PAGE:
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Kastoori review: A boy attempts to change the future that is written for him

Release Date: 18 Oct 2019 / 01hr 40min

Cinestaan Rating

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Sonal Pandya

Vinod Kamble's emotional first feature is inspired from true events from his own life and those around him. 

The image of a boy in school uniform cleaning out a filthy toilet is one that leaves a deep impact on your mind. First-time filmmaker Vinod Kamble shares the bleakness of young Gopinath Chavan's life from the first frame. Despite this, Gopi (Samarth Sonawane) isn't bitter; he is optimistic about his life. His father is constantly drunk and of no help to the small family; his mother shoulders much of the financial burden of a loan, until Gopi, too, has to pitch in.

Gopi often has to leave school to assist his father in digging graves for unclaimed bodies and performing post-mortems at the local hospital. A lack of medical training or understanding is of no consequence. He is expected to do this scut work nobody else wants to do. Additionally, he makes more money on the side assisting another member of his community, Mangal, in cleaning out sewers and gutters. 

Because of the rigorous, dirty work he undertakes, Gopi is fastidious about his cleanliness and smelling nice. His best friend Adim (Shravan Upalakar) gets him new scents made in his uncle's attar shop. But after listening to a religious story about Gorakshanath who emerged from the garbage smelling like kastoori (the musk), he believes he should acquire it. There is occasion to celebrate after all.

Gopi is being awarded a prize for writing an essay in Sanskrit on Republic Day, and for once, he wants to hold his head high amongst his classmates' casteist slurs and taunts about his smell. Adim and Gopi approach the shady Vikas (Kunal Pawar) to procure it for them and he quotes a steep price, Rs3,000, to get the musk. The friends work towards gathering the money, to heartbreaking consequences.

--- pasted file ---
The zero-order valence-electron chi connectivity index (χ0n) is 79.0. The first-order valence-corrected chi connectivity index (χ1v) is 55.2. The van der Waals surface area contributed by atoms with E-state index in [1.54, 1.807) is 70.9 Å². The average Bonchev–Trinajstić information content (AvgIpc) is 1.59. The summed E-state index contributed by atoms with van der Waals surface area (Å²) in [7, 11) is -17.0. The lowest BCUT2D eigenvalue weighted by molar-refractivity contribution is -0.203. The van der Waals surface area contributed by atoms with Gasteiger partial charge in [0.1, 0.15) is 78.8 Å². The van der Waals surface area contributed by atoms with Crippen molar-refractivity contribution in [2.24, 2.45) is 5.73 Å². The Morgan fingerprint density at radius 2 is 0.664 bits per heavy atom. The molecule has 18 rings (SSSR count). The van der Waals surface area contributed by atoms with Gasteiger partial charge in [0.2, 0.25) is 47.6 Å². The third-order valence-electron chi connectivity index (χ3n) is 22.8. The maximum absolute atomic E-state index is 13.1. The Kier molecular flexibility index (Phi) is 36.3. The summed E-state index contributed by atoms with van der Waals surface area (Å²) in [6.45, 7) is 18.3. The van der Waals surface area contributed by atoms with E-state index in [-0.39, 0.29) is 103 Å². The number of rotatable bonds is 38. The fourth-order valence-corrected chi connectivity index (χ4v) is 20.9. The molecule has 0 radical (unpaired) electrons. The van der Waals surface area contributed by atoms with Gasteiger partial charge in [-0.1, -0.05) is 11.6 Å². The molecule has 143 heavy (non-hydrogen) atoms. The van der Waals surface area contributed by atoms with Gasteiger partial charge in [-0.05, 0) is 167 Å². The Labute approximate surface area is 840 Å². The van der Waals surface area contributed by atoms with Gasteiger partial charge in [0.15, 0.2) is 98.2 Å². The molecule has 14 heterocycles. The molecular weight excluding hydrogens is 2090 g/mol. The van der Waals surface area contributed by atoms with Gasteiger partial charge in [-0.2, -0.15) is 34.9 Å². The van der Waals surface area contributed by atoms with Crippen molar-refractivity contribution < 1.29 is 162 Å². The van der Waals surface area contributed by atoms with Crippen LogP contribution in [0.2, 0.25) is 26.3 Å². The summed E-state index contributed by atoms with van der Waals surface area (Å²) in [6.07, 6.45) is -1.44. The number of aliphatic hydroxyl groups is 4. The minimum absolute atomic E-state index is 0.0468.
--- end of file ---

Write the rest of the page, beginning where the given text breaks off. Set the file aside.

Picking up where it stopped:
Kamble's film is a searing look at caste without mentioning it aloud. The film is inspired by events in his own life; the filmmaker himself is the son of a sweeper. By showing us the world through Gopi's eyes, Kamble makes us aware of a bright boy fighting desperately to turn the tide against a future that has already been written out for him. His mother and grandmother don't expect schooling will change anything in his life, but Gopi hangs on to hope.

The writer-director also lays out the bare facts of Gopi's life; no one bats an eyelid at a schoolboy taking on tasks that adults would baulk at. There is a point where it all becomes too much for him, and the light dims a bit in his eyes. Child artiste Samarth Sonawane captures Gopi's heartbreak well; our hearts fall a bit too when we realize he won't get his big moment after all. His wide, guileless smile carries the film and we desperately want that his dreams come true. He and Shravan Upalakar have wonderful chemistry as friends through thick and thin.

Kamble's cast is pitch perfect, from the salty Vikas, who is trouble from the moment we lay eyes upon him, to Gopi's mother, who is just as trapped as he is. A special mention for Jaibhim Shinde's lilting background score, which interjects a layer of hope into the proceedings.

I couldn't stop thinking of Gopi and his defiant act at the end of the film. Like Article 15 (2019), which was released midway through this year, Kamble's emotional film begins the conversation anew about caste and how we treat others. Don't let it end there.

Kastoori (The Musk) was screened at the 21st Mumbai Film Festival on 21 October and at the Dharamshala International Film Festival on 8 November.

Related topics

MAMI Mumbai Film Festival Dharamshala International Film Festival

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